Gardening

How to Pick the Perfect Summer Tomato

Tomatoes are versatile, delicious and readily available in 417-land. A local expert shares how to find the cream of the heirloom crop.

By Jennifer Johnmeyer

Jun 2018

After a winter that lasted far beyond what we consider to be normal and acceptable behavior from Mother Nature, this 2018 season of rebirth and growth has felt particularly welcome. With so many healthy, fresh and delicious choices at our fingertips and local farmers markets in full swing, the only question remaining is how to get the most bang for your buck. Summer’s ultra-sunny spotlight falls upon a garden star: the tomato. It is the hottest months that produce the cool beauty of unusual and downright tasty heirlooms.

How, though, to recognize quality when we see it? Our elders might have known when to thump and when to sniff, but when faced with these choices ourselves, knowing what to look for can feel a little overwhelming. We used to live in simpler times, when there were three tomato choices: red, green or little. To help you learn to shop like a pro, we turned to Curtis Millsap of Millsap Farms for four quick tips to make even the most uneducated feel like a tomato aficionado. And once you have your bounty, all that’s left to do is dig in.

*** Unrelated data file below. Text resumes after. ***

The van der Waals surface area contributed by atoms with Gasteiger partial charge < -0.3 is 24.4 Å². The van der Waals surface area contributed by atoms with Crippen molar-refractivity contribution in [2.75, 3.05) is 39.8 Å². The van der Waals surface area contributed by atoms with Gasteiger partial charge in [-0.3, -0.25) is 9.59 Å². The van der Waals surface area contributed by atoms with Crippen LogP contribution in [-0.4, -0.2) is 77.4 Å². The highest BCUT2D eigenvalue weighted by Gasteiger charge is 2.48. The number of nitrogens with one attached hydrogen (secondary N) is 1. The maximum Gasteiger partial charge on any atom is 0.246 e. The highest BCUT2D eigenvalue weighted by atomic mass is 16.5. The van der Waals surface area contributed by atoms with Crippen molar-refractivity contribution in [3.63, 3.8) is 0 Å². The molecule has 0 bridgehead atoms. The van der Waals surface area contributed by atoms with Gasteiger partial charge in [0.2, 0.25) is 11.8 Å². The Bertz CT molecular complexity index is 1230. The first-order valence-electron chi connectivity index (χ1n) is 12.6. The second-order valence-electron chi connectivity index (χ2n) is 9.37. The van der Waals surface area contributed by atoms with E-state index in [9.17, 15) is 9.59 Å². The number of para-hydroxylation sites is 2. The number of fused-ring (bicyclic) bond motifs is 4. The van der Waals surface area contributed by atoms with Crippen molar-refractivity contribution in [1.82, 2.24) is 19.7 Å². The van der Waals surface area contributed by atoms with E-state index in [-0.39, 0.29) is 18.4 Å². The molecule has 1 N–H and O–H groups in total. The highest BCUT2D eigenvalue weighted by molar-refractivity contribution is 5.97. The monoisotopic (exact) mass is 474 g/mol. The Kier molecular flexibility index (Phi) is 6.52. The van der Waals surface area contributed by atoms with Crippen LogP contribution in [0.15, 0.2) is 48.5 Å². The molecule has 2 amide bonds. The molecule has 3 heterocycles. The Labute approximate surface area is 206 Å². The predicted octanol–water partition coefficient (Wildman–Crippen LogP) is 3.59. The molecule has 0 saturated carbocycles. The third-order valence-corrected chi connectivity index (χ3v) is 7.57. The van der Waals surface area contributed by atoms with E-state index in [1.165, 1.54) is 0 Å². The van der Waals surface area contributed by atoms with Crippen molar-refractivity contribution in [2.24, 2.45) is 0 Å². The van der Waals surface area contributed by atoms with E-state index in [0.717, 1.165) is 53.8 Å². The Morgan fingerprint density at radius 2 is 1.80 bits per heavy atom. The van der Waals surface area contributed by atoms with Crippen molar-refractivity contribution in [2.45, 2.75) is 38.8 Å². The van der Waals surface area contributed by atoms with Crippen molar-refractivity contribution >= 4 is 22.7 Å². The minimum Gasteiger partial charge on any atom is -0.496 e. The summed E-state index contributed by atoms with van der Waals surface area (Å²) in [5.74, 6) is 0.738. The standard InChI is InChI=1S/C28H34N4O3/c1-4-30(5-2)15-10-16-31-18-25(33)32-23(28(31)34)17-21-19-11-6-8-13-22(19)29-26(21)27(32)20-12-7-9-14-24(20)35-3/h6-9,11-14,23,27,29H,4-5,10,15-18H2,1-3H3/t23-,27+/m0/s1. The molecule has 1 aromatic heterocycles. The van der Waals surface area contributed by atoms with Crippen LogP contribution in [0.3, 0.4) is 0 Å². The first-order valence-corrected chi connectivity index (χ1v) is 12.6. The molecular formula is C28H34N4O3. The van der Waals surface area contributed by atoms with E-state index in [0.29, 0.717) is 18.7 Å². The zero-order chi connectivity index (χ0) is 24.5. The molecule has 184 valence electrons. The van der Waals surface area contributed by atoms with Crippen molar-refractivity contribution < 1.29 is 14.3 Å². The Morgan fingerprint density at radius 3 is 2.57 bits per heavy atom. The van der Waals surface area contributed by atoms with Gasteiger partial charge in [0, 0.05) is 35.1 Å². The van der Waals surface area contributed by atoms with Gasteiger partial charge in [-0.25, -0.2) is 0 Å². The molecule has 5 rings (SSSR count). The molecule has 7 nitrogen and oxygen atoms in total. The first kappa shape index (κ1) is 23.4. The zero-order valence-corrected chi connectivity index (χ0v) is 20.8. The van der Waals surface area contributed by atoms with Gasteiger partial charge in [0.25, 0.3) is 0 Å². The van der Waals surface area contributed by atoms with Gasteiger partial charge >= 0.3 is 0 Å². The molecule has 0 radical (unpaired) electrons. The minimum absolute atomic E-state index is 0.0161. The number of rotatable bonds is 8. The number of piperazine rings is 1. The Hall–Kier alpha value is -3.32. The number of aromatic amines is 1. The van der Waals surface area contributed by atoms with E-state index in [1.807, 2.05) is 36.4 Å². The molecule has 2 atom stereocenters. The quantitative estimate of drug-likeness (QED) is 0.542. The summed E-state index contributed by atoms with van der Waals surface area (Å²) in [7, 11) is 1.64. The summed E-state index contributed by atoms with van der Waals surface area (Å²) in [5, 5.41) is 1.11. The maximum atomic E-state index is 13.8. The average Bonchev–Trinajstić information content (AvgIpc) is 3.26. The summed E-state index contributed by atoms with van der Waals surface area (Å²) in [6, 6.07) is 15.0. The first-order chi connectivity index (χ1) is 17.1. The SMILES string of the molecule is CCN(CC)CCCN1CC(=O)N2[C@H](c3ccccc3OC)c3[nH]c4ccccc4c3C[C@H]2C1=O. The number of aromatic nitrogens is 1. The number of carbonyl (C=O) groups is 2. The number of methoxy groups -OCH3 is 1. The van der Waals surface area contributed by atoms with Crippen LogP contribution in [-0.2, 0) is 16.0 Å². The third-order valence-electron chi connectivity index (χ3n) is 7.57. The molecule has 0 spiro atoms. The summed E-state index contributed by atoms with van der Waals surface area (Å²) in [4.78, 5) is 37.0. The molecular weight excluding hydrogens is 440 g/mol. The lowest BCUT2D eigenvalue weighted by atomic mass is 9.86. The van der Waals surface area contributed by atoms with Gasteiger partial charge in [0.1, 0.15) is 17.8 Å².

Cherokee Purple tomato

Four tips for tomato lovers

1. Know your heirlooms. “As far as heirlooms, the best flavored heirloom is probably a Cherokee Purple, followed by a Brandywine,” Millsap says. The Cherokee Purple tomato has a dark color and rich flavor. The Brandywine, which is generally considered the gold standard of heirloom tomatoes, has a rosy-pink color and tangy flavor. Both are readily available throughout the Ozarks.

2. The smaller the tomato, the sweeter it tends to be. “Just remember that the bigger they get, they will lose sweetness,” Millsap says. “Cherry and grape tomatoes are your sweetest.”

3. Select tomatoes that have been grown in soil, as opposed to those in hydroponic systems. “I always say what makes a tomato taste good is variety,” Curtis Millsap says. “But more than the variety, it is all about the growing method.” He recommends ensuring that tomatoes have been grown in a healthy and mineral-rich soil; the wider the variety of mineral exposure, the better the tomato will be. “I can’t emphasize enough what a difference that will make.”  

4. Remember that beauty isn’t necessarily everything when selecting your tomatoes. “If you love heirlooms, you have to be prepared for them being ugly,” Millsap says. “They will naturally have cracks.”

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